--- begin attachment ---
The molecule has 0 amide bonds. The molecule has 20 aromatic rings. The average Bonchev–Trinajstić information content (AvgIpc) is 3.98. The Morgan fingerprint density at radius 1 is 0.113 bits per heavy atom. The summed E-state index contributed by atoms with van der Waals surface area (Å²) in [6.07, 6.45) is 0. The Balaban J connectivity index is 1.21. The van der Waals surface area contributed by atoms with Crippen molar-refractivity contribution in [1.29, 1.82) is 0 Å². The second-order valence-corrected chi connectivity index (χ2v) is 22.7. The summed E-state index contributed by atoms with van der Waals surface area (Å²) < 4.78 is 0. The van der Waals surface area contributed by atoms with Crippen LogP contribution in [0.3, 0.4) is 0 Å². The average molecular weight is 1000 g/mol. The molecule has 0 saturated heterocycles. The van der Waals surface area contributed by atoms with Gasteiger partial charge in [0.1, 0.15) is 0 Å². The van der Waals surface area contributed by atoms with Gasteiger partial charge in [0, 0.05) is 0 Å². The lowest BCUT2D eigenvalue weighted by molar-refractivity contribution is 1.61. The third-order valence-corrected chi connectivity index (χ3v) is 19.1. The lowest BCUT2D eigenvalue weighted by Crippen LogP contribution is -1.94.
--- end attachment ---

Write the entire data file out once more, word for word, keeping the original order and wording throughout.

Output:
The molecule has 0 amide bonds. The molecule has 20 aromatic rings. The average Bonchev–Trinajstić information content (AvgIpc) is 3.98. The Morgan fingerprint density at radius 1 is 0.113 bits per heavy atom. The summed E-state index contributed by atoms with van der Waals surface area (Å²) in [6.07, 6.45) is 0. The Balaban J connectivity index is 1.21. The van der Waals surface area contributed by atoms with Crippen molar-refractivity contribution in [1.29, 1.82) is 0 Å². The second-order valence-corrected chi connectivity index (χ2v) is 22.7. The summed E-state index contributed by atoms with van der Waals surface area (Å²) < 4.78 is 0. The van der Waals surface area contributed by atoms with Crippen LogP contribution in [0.3, 0.4) is 0 Å². The average molecular weight is 1000 g/mol. The molecule has 0 saturated heterocycles. The van der Waals surface area contributed by atoms with Gasteiger partial charge in [0.1, 0.15) is 0 Å². The van der Waals surface area contributed by atoms with Gasteiger partial charge in [0, 0.05) is 0 Å². The lowest BCUT2D eigenvalue weighted by molar-refractivity contribution is 1.61. The third-order valence-corrected chi connectivity index (χ3v) is 19.1. The lowest BCUT2D eigenvalue weighted by Crippen LogP contribution is -1.94.